The core of Caminos de Agua´s work is defined by the boundaries of the Independence Watershed Region - seven municipalities, connected by water, in northern Guanajuato. By concentrating on water problems in our region, we offer solutions to many different watersheds and weave together international partnerships at the same time.

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The Independence watershed region has struggled with water for decades; especially in rural, small-scale farming regions.  With the advent of tube well technology, the Independence Watershed Region began drilling wells and extracting water at unsustainable rates, beginning in the late 1940s.  By 1983, the Independence Aquifer, which lies just below the watershed, was found to be in decline due to the fact that the rate of extraction continues to exceed what can be recharged through rain and surface water.  To this day, the aquifer is considered to be in a permanent state of decline.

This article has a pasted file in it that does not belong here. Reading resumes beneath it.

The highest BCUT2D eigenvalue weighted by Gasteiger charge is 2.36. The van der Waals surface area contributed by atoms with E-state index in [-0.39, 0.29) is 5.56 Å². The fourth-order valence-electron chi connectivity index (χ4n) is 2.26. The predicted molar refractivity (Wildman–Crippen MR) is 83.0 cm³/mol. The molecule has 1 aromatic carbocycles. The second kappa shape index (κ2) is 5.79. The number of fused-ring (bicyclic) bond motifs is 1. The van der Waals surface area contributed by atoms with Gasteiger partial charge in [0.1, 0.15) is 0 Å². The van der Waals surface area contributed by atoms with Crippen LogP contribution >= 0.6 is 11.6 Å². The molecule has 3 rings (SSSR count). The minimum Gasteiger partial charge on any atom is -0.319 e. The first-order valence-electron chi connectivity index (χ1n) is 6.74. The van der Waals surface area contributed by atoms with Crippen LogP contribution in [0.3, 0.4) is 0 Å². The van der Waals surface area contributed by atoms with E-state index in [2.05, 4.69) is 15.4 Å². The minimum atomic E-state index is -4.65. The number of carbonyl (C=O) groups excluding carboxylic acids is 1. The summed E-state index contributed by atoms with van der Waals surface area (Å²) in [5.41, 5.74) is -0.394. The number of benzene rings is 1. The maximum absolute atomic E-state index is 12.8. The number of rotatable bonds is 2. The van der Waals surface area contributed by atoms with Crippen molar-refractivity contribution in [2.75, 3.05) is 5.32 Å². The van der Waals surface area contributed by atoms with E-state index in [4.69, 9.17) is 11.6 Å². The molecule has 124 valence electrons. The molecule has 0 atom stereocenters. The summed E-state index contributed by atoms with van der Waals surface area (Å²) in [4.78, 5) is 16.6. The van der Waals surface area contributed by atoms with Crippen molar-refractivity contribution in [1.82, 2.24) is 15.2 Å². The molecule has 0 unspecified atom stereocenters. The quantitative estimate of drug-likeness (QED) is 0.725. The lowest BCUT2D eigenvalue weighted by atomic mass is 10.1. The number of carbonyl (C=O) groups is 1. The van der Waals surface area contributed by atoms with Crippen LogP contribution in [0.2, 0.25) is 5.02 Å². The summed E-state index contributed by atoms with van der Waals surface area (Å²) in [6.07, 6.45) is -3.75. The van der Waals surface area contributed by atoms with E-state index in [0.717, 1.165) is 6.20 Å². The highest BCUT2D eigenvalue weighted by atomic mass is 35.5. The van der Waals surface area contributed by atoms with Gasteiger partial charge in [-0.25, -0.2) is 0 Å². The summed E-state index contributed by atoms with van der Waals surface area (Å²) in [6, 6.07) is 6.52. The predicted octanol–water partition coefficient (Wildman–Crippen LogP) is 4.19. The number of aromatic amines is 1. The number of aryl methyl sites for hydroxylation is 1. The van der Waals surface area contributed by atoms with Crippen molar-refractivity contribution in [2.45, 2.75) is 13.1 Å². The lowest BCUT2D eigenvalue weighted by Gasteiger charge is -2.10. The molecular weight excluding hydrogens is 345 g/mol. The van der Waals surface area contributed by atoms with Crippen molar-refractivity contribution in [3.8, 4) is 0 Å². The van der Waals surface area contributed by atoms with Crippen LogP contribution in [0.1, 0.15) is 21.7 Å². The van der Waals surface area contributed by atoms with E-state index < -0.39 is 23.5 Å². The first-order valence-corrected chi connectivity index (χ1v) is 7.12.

This water decline is not only making water more scare, but it is concentrating levels of naturally existing metals and minerals (that are found in the lower, fractured, section of the aquifer) to toxic levels.  Specifically, arsenic and fluoride levels are found to exceed both national and international norms throughout the watershed.  Fluoride, illustrated above, has been found at levels more than 12 times the allowable limit in some communities.